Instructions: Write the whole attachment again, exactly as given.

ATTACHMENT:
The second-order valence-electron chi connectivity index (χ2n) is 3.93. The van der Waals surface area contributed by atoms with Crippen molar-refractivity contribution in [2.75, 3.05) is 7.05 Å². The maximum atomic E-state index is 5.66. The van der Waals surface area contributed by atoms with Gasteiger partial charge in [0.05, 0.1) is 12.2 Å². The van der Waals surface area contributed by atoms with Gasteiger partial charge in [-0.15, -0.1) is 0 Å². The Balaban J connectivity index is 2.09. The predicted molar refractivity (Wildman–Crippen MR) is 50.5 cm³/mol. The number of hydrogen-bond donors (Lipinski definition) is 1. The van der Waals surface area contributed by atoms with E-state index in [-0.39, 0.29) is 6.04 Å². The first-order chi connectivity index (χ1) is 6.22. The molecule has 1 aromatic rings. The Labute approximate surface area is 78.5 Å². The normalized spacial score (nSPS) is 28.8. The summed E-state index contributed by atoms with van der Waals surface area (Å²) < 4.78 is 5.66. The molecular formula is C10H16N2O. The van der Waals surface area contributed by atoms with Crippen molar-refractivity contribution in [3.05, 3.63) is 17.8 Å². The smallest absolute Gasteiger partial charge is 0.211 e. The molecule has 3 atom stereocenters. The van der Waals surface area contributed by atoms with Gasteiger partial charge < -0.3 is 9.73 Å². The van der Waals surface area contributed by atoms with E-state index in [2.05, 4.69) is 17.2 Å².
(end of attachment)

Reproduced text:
The second-order valence-electron chi connectivity index (χ2n) is 3.93. The van der Waals surface area contributed by atoms with Crippen molar-refractivity contribution in [2.75, 3.05) is 7.05 Å². The maximum atomic E-state index is 5.66. The van der Waals surface area contributed by atoms with Gasteiger partial charge in [0.05, 0.1) is 12.2 Å². The van der Waals surface area contributed by atoms with Gasteiger partial charge in [-0.15, -0.1) is 0 Å². The Balaban J connectivity index is 2.09. The predicted molar refractivity (Wildman–Crippen MR) is 50.5 cm³/mol. The number of hydrogen-bond donors (Lipinski definition) is 1. The van der Waals surface area contributed by atoms with E-state index in [-0.39, 0.29) is 6.04 Å². The first-order chi connectivity index (χ1) is 6.22. The molecule has 1 aromatic rings. The Labute approximate surface area is 78.5 Å². The normalized spacial score (nSPS) is 28.8. The summed E-state index contributed by atoms with van der Waals surface area (Å²) < 4.78 is 5.66. The molecular formula is C10H16N2O. The van der Waals surface area contributed by atoms with Crippen molar-refractivity contribution in [3.05, 3.63) is 17.8 Å². The smallest absolute Gasteiger partial charge is 0.211 e. The molecule has 3 atom stereocenters. The van der Waals surface area contributed by atoms with Gasteiger partial charge < -0.3 is 9.73 Å². The van der Waals surface area contributed by atoms with E-state index in [2.05, 4.69) is 17.2 Å².